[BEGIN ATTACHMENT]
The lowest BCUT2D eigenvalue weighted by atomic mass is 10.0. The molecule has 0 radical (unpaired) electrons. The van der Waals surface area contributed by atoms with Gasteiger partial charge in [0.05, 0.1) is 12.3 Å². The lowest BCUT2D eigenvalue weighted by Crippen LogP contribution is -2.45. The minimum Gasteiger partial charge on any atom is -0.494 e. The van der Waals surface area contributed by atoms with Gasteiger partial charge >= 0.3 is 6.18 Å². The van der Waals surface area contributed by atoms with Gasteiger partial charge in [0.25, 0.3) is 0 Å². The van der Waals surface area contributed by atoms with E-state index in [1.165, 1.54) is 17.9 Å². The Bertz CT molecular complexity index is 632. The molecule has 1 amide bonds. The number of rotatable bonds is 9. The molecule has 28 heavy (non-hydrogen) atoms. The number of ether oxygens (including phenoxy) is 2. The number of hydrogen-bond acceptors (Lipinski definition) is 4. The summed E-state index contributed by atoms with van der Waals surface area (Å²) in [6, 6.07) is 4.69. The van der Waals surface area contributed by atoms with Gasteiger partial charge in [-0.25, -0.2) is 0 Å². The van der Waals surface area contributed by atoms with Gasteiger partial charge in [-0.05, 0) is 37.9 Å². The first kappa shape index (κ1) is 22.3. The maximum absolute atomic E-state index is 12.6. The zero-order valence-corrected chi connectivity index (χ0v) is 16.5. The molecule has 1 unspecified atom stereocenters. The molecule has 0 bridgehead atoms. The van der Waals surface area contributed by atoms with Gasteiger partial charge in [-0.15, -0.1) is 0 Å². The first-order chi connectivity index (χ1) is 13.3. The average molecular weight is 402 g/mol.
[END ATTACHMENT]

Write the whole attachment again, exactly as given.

The lowest BCUT2D eigenvalue weighted by atomic mass is 10.0. The molecule has 0 radical (unpaired) electrons. The van der Waals surface area contributed by atoms with Gasteiger partial charge in [0.05, 0.1) is 12.3 Å². The lowest BCUT2D eigenvalue weighted by Crippen LogP contribution is -2.45. The minimum Gasteiger partial charge on any atom is -0.494 e. The van der Waals surface area contributed by atoms with Gasteiger partial charge >= 0.3 is 6.18 Å². The van der Waals surface area contributed by atoms with Gasteiger partial charge in [0.25, 0.3) is 0 Å². The van der Waals surface area contributed by atoms with E-state index in [1.165, 1.54) is 17.9 Å². The Bertz CT molecular complexity index is 632. The molecule has 1 amide bonds. The number of rotatable bonds is 9. The molecule has 28 heavy (non-hydrogen) atoms. The number of ether oxygens (including phenoxy) is 2. The number of hydrogen-bond acceptors (Lipinski definition) is 4. The summed E-state index contributed by atoms with van der Waals surface area (Å²) in [6, 6.07) is 4.69. The van der Waals surface area contributed by atoms with Gasteiger partial charge in [-0.25, -0.2) is 0 Å². The van der Waals surface area contributed by atoms with Gasteiger partial charge in [-0.05, 0) is 37.9 Å². The first kappa shape index (κ1) is 22.3. The maximum absolute atomic E-state index is 12.6. The zero-order valence-corrected chi connectivity index (χ0v) is 16.5. The molecule has 1 unspecified atom stereocenters. The molecule has 0 bridgehead atoms. The van der Waals surface area contributed by atoms with Gasteiger partial charge in [-0.15, -0.1) is 0 Å². The first-order chi connectivity index (χ1) is 13.3. The average molecular weight is 402 g/mol.